As Democrat Senators spent two days this week outlining the cash funneled to front groups in the fossil fuel-funded climate "Web of Denial," predictably, some of the spiders started crawling out of that web.
The senators received a sharply-worded missive from a line-up of 22 free market groups, 21 of whom have received money from fossil fuel companies - or "dark money" (money laundered to hide the funders), and the majority of whom are fighting climate action - or the science. The total funding added up to more than $92m.
"Sadly, our democracy and our freedom hangs in the balance as you use your office to bully and single out groups to blame rather than ideas to debate," they lamented.
The American Citizenry "deserve and increasingly demand healthy and respectful political dialogue, and well-informed, well-debated public policies."
The letter, hosted on the American Legislative Exchange Council (ALEC) website, started off reasonably politely, but quickly turned nasty as the writers accused the Senators of being tyrants, of shutting down free speech, yada yada yada.
In the interests of democracy and transparency, we decided to take a look at these groups.
We tallied up the funding they've received from just four entities since the late 90's: the Koch Brothers' various foundations, ExxonMobil, and the two Dark Money organizations, Donors Trust and Donors Capital Fund.
The total tally of funding came to over $92 million to 21 of the 22 groups that signed the letter.
Not all of this (that we know of) went to climate denial specifically, because we don't know the details of why Donors Capital Fund gave them a total of $57,569,564, or, indeed, who provided the DCF with that cash. Neither do we know the details of Donors Trust, which provided $19,163,715 to these groups. But at least some of it, we know, was for these groups' fight against the climate science - or against action on climate.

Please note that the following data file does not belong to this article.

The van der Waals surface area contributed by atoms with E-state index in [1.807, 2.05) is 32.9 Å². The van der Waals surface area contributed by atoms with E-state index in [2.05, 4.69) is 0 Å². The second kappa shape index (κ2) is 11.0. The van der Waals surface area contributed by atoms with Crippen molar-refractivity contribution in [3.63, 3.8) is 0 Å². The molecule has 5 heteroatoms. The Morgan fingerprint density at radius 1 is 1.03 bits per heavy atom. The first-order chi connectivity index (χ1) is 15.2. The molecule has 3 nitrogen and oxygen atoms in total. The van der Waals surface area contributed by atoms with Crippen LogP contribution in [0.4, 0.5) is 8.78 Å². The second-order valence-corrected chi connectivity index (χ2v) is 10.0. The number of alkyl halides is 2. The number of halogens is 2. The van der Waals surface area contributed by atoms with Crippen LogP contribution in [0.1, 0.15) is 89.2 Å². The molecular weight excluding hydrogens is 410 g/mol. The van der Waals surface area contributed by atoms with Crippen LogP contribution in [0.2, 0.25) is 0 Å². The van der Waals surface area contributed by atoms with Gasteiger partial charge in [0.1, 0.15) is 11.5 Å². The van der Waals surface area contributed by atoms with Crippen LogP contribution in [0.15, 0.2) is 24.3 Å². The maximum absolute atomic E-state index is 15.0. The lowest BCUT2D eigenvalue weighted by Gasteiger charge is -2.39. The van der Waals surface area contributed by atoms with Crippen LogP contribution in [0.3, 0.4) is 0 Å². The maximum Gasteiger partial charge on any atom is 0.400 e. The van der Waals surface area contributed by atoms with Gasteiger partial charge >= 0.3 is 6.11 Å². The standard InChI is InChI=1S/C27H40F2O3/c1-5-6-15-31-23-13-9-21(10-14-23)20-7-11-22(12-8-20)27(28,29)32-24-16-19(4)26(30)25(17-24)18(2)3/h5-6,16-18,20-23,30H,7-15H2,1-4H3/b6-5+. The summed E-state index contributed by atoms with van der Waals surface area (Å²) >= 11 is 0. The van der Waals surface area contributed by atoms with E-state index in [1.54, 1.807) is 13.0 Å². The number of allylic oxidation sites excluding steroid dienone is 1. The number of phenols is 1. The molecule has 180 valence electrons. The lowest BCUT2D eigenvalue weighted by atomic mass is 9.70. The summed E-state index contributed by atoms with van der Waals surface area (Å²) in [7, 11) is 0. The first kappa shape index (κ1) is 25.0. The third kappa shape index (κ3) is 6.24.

And all but one of these organisations have been working to either undermine the climate science, or to prevent action on climate change, either at State or a National level.
"You were elected by the people to build consensus and find compromise--to fiercely debate the most pressing issues of our day. Often, these debates are meant to be contentious and without a clear solution because innovation comes from great challenge," they told the 19 senators.
Yet many of them have worked fiercely to oppose any solutions to arguably THE most pressing issue of the day: climate change. For example, ALEC has written model bills and resolutions designed to undermine - or kill - innovation such as renewable energy. These groups have challenged the scientific consensus on the climate science, and blocked progress at state and federal level to curb emissions.
Then there is their insistence on debate. Many of this lot use the "doubt is their product" tobacco playbook - keep the "debate" going so that the public thinks there is a debate over climate science. That this debate is over doesn't stop them. So writing to the Senators complaining they are shutting down debate is pretty much what you'd expect them to do.
Let's break down the funding a little more.
The Heartland Institute received a total of 18,645,247 from Donors Capital Fund, and a total of $20,018,747 from the four of them. That's an enormous amount of money. Heartland staff have given presentations at ALEC annual meetings. ALEC itself has received $3,556,487 from these four funders.
The Franklin Center for Government and Policy Integrity has received a total of $29,570,920- mostly from the Donors Capital Fund and Donors Trust. Its affiliated news outlets regularly publish articles questioning climate science and parroting long-debunked myths around climate change.
The Competitive Enterprise Institute, of course, is on the list. Again, a big recipient of Donors Trust money ($5 million), and it still coordinates the Cooler Heads Coalition, a group that's been going since the late 1990's.
Then there's the money that we haven't tallied.
For example, the John Locke Foundation, according to Robert Brulle and spelt out by Sen. Jeff Merkley (D-OR) in the debate, received $21 million from Art Pope's father's foundation 2003-2013. Art Pope is a good friend of the Koch brothers.
So in the end, one looks at these 22 organisations who've slammed the Democrat Senators' speeches in the house, and you can only conclude one thing: they would say that, it's the kind of thing they're paid to do.